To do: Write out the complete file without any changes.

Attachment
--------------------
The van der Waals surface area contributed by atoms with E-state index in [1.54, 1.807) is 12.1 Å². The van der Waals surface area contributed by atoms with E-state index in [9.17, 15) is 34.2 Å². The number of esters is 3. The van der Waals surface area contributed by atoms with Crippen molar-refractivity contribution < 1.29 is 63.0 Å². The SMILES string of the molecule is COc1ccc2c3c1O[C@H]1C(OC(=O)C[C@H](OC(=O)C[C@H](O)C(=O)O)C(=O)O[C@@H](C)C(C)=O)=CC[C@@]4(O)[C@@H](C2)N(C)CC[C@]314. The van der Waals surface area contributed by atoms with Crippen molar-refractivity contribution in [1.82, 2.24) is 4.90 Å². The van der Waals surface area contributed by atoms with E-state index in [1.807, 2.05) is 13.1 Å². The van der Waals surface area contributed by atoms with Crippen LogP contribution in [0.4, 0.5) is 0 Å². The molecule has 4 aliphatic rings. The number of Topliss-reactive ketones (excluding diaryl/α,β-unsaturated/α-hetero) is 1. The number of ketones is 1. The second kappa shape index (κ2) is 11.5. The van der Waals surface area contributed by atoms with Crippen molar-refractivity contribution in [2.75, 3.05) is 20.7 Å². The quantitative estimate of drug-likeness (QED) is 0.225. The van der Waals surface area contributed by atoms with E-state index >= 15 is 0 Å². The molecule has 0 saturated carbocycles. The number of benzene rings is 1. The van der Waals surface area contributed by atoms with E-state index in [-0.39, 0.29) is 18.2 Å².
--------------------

The van der Waals surface area contributed by atoms with E-state index in [1.54, 1.807) is 12.1 Å². The van der Waals surface area contributed by atoms with E-state index in [9.17, 15) is 34.2 Å². The number of esters is 3. The van der Waals surface area contributed by atoms with Crippen molar-refractivity contribution < 1.29 is 63.0 Å². The SMILES string of the molecule is COc1ccc2c3c1O[C@H]1C(OC(=O)C[C@H](OC(=O)C[C@H](O)C(=O)O)C(=O)O[C@@H](C)C(C)=O)=CC[C@@]4(O)[C@@H](C2)N(C)CC[C@]314. The van der Waals surface area contributed by atoms with Crippen molar-refractivity contribution in [1.82, 2.24) is 4.90 Å². The van der Waals surface area contributed by atoms with E-state index in [1.807, 2.05) is 13.1 Å². The van der Waals surface area contributed by atoms with Crippen LogP contribution in [0.4, 0.5) is 0 Å². The molecule has 4 aliphatic rings. The number of Topliss-reactive ketones (excluding diaryl/α,β-unsaturated/α-hetero) is 1. The number of ketones is 1. The second kappa shape index (κ2) is 11.5. The van der Waals surface area contributed by atoms with Crippen molar-refractivity contribution in [2.75, 3.05) is 20.7 Å². The quantitative estimate of drug-likeness (QED) is 0.225. The van der Waals surface area contributed by atoms with E-state index >= 15 is 0 Å². The molecule has 0 saturated carbocycles. The number of benzene rings is 1. The van der Waals surface area contributed by atoms with E-state index in [-0.39, 0.29) is 18.2 Å².